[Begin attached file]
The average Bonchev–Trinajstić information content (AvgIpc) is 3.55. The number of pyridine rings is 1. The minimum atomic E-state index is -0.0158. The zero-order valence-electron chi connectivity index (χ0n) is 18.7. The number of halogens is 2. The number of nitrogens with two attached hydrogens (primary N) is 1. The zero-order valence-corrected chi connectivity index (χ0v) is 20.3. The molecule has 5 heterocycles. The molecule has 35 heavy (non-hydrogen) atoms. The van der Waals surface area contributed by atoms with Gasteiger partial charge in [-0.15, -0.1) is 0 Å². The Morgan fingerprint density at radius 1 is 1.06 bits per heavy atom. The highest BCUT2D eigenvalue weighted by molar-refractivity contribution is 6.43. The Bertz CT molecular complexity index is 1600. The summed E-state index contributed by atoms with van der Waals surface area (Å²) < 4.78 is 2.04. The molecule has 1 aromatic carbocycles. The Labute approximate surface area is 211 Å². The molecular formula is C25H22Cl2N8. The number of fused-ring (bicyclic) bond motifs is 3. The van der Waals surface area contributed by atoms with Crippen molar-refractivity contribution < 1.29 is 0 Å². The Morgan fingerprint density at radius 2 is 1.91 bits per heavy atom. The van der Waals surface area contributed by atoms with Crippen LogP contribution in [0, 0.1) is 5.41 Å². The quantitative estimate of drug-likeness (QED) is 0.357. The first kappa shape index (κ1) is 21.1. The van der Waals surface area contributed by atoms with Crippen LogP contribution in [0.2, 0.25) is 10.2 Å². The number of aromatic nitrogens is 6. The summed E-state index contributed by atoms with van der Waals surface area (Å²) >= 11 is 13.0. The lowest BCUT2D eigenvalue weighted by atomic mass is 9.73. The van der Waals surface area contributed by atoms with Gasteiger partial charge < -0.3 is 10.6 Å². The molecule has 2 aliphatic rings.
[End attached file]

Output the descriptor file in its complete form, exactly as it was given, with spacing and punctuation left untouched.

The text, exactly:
The average Bonchev–Trinajstić information content (AvgIpc) is 3.55. The number of pyridine rings is 1. The minimum atomic E-state index is -0.0158. The zero-order valence-electron chi connectivity index (χ0n) is 18.7. The number of halogens is 2. The number of nitrogens with two attached hydrogens (primary N) is 1. The zero-order valence-corrected chi connectivity index (χ0v) is 20.3. The molecule has 5 heterocycles. The molecule has 35 heavy (non-hydrogen) atoms. The van der Waals surface area contributed by atoms with Gasteiger partial charge in [-0.15, -0.1) is 0 Å². The Morgan fingerprint density at radius 1 is 1.06 bits per heavy atom. The highest BCUT2D eigenvalue weighted by molar-refractivity contribution is 6.43. The Bertz CT molecular complexity index is 1600. The summed E-state index contributed by atoms with van der Waals surface area (Å²) < 4.78 is 2.04. The molecule has 1 aromatic carbocycles. The Labute approximate surface area is 211 Å². The molecular formula is C25H22Cl2N8. The number of fused-ring (bicyclic) bond motifs is 3. The van der Waals surface area contributed by atoms with Crippen molar-refractivity contribution < 1.29 is 0 Å². The Morgan fingerprint density at radius 2 is 1.91 bits per heavy atom. The van der Waals surface area contributed by atoms with Crippen LogP contribution in [0, 0.1) is 5.41 Å². The quantitative estimate of drug-likeness (QED) is 0.357. The first kappa shape index (κ1) is 21.1. The van der Waals surface area contributed by atoms with Crippen LogP contribution in [0.2, 0.25) is 10.2 Å². The number of aromatic nitrogens is 6. The summed E-state index contributed by atoms with van der Waals surface area (Å²) >= 11 is 13.0. The lowest BCUT2D eigenvalue weighted by atomic mass is 9.73. The van der Waals surface area contributed by atoms with Gasteiger partial charge < -0.3 is 10.6 Å². The molecule has 2 aliphatic rings.